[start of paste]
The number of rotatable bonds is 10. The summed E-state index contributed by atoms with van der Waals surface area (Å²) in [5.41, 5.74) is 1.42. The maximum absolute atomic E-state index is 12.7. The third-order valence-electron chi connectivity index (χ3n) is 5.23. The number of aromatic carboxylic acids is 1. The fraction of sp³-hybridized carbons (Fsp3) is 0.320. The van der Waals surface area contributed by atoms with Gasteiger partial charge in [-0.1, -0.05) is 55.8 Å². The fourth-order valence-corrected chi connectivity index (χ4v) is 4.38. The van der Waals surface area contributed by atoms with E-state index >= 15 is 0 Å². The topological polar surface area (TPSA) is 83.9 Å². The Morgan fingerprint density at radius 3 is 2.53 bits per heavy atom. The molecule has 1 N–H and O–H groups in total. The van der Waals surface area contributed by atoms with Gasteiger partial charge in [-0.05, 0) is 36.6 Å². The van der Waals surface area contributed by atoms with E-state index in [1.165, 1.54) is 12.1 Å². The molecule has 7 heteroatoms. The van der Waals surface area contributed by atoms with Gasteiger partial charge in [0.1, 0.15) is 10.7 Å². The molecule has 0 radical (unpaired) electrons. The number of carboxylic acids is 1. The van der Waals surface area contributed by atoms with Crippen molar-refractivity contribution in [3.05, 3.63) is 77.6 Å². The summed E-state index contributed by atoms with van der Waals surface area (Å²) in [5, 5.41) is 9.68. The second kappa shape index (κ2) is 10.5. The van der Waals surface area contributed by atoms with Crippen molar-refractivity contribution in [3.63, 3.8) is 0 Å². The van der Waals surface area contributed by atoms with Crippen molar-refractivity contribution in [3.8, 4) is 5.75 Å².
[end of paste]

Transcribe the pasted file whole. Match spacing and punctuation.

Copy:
The number of rotatable bonds is 10. The summed E-state index contributed by atoms with van der Waals surface area (Å²) in [5.41, 5.74) is 1.42. The maximum absolute atomic E-state index is 12.7. The third-order valence-electron chi connectivity index (χ3n) is 5.23. The number of aromatic carboxylic acids is 1. The fraction of sp³-hybridized carbons (Fsp3) is 0.320. The van der Waals surface area contributed by atoms with Gasteiger partial charge in [-0.1, -0.05) is 55.8 Å². The fourth-order valence-corrected chi connectivity index (χ4v) is 4.38. The van der Waals surface area contributed by atoms with E-state index >= 15 is 0 Å². The topological polar surface area (TPSA) is 83.9 Å². The Morgan fingerprint density at radius 3 is 2.53 bits per heavy atom. The molecule has 1 N–H and O–H groups in total. The van der Waals surface area contributed by atoms with Gasteiger partial charge in [-0.05, 0) is 36.6 Å². The van der Waals surface area contributed by atoms with E-state index in [1.165, 1.54) is 12.1 Å². The molecule has 7 heteroatoms. The van der Waals surface area contributed by atoms with Gasteiger partial charge in [0.1, 0.15) is 10.7 Å². The molecule has 0 radical (unpaired) electrons. The number of carboxylic acids is 1. The van der Waals surface area contributed by atoms with Crippen molar-refractivity contribution in [3.05, 3.63) is 77.6 Å². The summed E-state index contributed by atoms with van der Waals surface area (Å²) in [5, 5.41) is 9.68. The second kappa shape index (κ2) is 10.5. The van der Waals surface area contributed by atoms with Crippen molar-refractivity contribution in [3.63, 3.8) is 0 Å². The van der Waals surface area contributed by atoms with Crippen molar-refractivity contribution in [3.8, 4) is 5.75 Å².